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Swimmer's ear, also called otitis externa, is an infection of the outer ear canal. Although swimmer's ear is most commonly caused by a bacterial infection, it can also be caused by a fungal infection or a noninfectious dermatologic problem. Water that remains trapped in the ear canal (when swimming, for example) can provide a breeding ground for bacteria and fungi.
Many different factors can increase the chance of developing swimmer's ear. As the name implies, one of the factors is excessive wetness as with swimming, although it can occur without swimming. Other possible causes of this infection include the following:
The following are the most common symptoms of swimmer's ear. However, each individual may experience symptoms differently. Symptoms may include:
The symptoms of swimmer's ear may resemble other medical conditions or problems. Always consult your physician for a diagnosis.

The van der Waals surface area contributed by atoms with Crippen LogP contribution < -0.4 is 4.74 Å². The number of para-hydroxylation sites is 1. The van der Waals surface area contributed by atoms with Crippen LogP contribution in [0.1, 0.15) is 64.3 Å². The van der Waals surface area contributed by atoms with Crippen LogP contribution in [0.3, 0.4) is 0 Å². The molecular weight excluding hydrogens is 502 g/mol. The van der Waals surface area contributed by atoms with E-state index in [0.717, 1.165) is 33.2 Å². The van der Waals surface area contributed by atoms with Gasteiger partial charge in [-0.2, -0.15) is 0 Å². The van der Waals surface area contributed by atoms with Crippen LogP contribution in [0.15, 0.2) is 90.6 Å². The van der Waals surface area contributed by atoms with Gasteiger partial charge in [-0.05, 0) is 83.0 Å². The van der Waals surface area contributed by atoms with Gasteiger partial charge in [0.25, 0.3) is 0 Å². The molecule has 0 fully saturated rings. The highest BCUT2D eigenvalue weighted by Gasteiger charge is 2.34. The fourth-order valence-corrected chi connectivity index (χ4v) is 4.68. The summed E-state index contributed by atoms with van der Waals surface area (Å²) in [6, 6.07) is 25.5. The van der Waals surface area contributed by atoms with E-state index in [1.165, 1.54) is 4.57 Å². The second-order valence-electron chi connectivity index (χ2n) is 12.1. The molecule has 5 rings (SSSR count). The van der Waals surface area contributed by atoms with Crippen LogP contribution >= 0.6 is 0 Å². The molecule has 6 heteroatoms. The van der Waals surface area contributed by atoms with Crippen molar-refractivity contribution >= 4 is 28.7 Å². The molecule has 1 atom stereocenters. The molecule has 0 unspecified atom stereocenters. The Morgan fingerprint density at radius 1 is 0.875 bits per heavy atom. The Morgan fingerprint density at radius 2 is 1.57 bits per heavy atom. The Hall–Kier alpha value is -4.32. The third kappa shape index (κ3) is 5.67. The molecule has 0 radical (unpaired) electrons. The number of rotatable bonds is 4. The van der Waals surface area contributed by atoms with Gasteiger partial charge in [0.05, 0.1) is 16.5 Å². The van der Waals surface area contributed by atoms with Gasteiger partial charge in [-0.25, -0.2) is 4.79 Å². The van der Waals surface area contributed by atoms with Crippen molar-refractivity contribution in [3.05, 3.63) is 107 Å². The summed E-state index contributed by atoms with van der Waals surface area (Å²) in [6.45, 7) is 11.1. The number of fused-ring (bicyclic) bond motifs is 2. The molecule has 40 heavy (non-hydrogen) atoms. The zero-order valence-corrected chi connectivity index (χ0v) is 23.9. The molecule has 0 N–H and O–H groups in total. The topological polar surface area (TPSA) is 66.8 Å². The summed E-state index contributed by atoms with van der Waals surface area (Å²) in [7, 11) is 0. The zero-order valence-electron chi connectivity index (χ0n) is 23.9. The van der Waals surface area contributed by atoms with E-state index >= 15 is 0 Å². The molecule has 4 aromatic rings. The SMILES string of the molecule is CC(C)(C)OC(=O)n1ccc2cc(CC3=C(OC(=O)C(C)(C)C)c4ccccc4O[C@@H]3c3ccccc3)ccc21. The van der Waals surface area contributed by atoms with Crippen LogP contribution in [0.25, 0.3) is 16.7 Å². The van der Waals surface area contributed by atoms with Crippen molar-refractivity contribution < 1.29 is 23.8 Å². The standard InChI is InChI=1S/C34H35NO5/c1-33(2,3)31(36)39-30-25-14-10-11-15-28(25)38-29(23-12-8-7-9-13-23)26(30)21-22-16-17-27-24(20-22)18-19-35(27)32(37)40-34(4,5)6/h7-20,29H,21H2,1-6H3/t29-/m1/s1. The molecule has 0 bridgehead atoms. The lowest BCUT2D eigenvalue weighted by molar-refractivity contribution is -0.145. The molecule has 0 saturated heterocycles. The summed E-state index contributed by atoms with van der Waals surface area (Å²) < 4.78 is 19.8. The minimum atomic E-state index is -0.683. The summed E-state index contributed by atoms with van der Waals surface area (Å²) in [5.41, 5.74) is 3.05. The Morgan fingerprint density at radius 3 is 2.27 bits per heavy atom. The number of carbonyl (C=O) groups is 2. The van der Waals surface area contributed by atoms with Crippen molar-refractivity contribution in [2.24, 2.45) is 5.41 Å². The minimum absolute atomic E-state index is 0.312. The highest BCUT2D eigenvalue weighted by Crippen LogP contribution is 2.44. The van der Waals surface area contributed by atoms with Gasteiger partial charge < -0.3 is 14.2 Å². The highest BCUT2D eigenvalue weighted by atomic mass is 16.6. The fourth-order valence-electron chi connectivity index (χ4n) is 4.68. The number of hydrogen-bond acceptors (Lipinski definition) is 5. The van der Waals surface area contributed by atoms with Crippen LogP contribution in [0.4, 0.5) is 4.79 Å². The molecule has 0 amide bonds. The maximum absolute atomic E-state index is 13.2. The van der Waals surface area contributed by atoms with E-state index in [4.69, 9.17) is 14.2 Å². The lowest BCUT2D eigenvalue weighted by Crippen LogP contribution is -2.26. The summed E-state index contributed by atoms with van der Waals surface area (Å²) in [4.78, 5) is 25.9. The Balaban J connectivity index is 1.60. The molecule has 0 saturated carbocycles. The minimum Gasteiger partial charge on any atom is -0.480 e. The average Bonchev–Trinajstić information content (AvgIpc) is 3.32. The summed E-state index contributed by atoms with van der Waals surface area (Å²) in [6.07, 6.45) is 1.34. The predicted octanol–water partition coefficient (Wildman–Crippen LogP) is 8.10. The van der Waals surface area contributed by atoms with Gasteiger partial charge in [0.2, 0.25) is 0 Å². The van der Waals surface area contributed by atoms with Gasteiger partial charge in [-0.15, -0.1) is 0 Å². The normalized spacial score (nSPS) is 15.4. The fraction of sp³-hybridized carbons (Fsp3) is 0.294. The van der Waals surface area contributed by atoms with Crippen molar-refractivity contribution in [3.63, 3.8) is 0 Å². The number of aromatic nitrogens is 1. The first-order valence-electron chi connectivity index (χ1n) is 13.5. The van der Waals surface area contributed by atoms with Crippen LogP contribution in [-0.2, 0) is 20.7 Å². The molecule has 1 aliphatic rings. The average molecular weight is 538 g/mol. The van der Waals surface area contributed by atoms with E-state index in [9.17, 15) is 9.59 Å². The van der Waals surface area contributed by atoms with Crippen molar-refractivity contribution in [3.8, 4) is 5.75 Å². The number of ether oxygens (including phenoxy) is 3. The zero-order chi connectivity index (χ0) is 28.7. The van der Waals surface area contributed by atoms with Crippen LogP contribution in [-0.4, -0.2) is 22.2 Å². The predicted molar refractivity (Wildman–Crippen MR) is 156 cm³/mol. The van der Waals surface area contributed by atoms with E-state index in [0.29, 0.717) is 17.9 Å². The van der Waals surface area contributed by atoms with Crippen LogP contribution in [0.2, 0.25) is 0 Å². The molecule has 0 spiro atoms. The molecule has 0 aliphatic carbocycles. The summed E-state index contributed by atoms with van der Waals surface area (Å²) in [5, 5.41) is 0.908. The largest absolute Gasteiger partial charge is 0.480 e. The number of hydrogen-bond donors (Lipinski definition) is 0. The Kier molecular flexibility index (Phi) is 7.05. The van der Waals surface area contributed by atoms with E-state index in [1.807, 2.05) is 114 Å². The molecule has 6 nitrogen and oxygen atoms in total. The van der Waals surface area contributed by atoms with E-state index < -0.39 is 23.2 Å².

Swimmer's ear may be diagnosed with a complete medical history and physical examination by your physician. Your physician may use an otoscope, a lighted instrument that helps to examine the ear and to aid in the diagnosis of ear disorders. This will help your physician know if there is also an infection in the middle ear, called otitis media. Although this infection usually does not occur with swimmer's ear, some individuals may have both types of infections.
Your physician may also take a culture of the drainage from the ear to help determine proper treatment.
Swimmer's ear, when properly treated by a physician, usually clears up within seven to 10 days. Specific treatment for swimmer's ear will be determined by your physician based on:
The following are some hints to help prevent swimmer's ear: